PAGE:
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Tracheostomy

A tracheostomy is a surgical hole created in the trachea or windpipe that protects a patient’s airway and ability to breath. Patients require a tracheostomy for a variety of reasons. While the result of the procedure is visually striking for the patient and their family members, educating people about this procedure is one of the most effective ways to relieve anxiety.

The most common reason patients require a tracheostomy is for long-term ventilation. A ventilator is used for those patients who are unable to breath on their own. For patients who require extended periods of time on a ventilator, a tracheostomy can help prevent tracheal stenosis, decrease the amount of pain medication needed, and improve a patient’s quality of life. For other patients, an emergency tracheostomy may be necessary due to an inability to intubate a patient or after a trauma. Some patients require a planned tracheostomy prior to extensive oral or facial surgery.

Placing a tracheostomyis relatively straightforward. However, a patient’s body habitus and severity of illness can make the overall procedure challenging. The procedure starts with a neck incision. From there, the muscles surrounding the trachea are divided and spread to reveal the trachea. A small incision is made in the trachea and the tracheostomy tube is placed inside the trachea while the endotracheal tube in the mouth is simultaneously removed. The muscles surrounding the trachea are released from traction and the tracheostomy tube is sewn into place. This tube will vary in size depending on the patient’s body habitus.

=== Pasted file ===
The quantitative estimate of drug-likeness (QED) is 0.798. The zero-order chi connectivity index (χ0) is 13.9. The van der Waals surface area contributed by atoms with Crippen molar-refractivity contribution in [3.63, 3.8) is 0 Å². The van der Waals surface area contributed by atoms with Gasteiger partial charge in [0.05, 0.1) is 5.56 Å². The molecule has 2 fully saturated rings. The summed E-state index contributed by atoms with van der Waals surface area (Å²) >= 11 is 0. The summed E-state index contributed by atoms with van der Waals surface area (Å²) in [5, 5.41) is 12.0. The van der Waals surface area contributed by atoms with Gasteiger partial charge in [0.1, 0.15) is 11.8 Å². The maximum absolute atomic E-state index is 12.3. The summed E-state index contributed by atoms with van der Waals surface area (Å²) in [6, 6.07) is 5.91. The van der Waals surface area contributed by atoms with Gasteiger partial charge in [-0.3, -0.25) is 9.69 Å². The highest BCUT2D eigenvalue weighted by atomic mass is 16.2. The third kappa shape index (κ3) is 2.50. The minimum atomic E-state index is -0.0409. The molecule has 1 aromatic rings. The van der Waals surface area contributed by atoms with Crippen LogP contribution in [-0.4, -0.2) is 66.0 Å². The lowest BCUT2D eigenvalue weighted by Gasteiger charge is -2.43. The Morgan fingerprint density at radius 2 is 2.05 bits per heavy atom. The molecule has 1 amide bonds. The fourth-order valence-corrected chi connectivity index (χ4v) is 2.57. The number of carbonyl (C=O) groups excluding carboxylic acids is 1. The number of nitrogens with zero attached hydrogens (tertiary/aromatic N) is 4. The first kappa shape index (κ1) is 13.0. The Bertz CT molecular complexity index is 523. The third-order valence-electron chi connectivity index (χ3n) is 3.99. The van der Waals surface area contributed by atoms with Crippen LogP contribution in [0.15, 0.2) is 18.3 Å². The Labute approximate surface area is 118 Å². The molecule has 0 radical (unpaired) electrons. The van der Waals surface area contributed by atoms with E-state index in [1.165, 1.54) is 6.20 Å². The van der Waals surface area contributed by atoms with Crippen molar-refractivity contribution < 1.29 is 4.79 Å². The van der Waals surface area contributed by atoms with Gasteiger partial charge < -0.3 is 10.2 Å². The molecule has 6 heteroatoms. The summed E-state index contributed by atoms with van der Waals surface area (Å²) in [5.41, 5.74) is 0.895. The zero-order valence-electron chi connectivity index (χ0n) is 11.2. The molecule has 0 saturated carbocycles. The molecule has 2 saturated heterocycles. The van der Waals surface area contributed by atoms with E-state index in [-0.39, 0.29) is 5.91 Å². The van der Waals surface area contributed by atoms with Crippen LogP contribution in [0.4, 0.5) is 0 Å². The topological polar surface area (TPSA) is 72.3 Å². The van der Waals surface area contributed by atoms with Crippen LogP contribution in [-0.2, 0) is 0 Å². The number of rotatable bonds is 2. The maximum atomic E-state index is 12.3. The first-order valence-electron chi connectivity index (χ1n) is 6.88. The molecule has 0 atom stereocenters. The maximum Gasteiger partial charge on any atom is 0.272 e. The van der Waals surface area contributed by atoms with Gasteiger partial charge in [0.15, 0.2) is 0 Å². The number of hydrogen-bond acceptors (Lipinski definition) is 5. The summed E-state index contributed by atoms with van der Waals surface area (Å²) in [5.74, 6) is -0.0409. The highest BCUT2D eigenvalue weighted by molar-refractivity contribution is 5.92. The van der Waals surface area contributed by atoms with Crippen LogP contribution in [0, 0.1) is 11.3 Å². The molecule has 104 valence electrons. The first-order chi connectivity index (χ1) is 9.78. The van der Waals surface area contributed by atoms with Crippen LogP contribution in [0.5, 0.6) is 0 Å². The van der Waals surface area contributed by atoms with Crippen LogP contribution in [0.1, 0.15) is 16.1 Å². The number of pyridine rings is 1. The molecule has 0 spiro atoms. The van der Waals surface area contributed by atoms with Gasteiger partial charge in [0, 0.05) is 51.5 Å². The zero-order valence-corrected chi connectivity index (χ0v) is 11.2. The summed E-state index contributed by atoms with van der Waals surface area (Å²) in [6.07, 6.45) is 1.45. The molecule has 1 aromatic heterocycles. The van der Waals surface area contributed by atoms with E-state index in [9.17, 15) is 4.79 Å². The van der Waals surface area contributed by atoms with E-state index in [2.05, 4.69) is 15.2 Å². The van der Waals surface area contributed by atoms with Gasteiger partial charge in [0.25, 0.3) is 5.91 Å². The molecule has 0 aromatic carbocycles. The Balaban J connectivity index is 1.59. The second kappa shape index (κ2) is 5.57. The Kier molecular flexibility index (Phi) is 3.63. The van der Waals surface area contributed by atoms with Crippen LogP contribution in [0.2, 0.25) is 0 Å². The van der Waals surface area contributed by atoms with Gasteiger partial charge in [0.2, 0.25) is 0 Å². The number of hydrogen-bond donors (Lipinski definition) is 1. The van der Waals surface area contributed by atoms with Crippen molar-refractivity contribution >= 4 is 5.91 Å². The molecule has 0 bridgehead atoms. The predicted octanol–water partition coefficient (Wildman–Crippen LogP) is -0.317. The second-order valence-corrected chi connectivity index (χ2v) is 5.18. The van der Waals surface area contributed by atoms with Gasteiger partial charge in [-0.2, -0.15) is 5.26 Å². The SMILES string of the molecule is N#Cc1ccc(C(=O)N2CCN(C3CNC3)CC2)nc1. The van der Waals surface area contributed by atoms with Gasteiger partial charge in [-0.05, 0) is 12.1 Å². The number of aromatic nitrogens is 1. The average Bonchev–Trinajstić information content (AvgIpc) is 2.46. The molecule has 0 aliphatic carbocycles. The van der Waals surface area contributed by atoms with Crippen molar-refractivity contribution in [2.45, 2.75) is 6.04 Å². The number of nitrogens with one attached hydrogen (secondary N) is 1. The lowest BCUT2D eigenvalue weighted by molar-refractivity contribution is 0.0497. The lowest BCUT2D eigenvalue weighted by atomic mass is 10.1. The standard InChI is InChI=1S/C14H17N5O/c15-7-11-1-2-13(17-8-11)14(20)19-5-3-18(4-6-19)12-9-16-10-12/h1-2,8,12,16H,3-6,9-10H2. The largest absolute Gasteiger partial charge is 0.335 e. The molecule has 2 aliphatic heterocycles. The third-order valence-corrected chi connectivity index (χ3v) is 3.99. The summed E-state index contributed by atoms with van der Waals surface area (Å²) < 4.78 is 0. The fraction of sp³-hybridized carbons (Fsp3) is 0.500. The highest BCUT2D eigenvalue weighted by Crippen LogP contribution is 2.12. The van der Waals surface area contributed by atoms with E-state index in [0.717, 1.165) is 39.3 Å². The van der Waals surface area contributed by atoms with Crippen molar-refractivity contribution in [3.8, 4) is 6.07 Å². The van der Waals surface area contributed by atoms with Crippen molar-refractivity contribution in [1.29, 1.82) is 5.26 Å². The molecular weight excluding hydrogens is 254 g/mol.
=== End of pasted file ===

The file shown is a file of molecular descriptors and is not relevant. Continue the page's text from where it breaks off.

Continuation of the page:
A tracheostomy can be temporary or permanent. This depends on the patient’s chronic medical conditions and the reasons for tracheostomy placement in the first place. Reversing a tracheostomy is easily performed at the bedside or as an outpatient. The tracheostomy tube is down sized and then removed entirely several days or weeks later. Skin and tissue will grow over the incision site over time of its own accord.

General surgeons are surgical specialists trained to perform a tracheostomy and it is essential patients contact a board-certified general surgeon. A board-certified surgeon has completed a general surgery residency and passed their challenging board exams. At the Florida Surgical Clinic in Bradenton, FL, Dr. Jenna Kazil, is a double board-certified general and vascular surgeon who performs tracheostomies for a variety of reasons. Dr. Kazil is a surgical specialist in Bradenton who has performed this procedure under different circumstances. The Florida Surgical Clinic and its gifted surgical specialist serves the West coast of Florida population mainly in Manatee, Sarasota, Hillsborough and Pinellas counties. Dr. Kazil is a consummate double board-certified general and vascular surgeon in Bradenton who has an impressive degree of experience with general and vascular surgery needs. Patients looking for a Bradenton general surgeon should contact the clinic to schedule an appointment.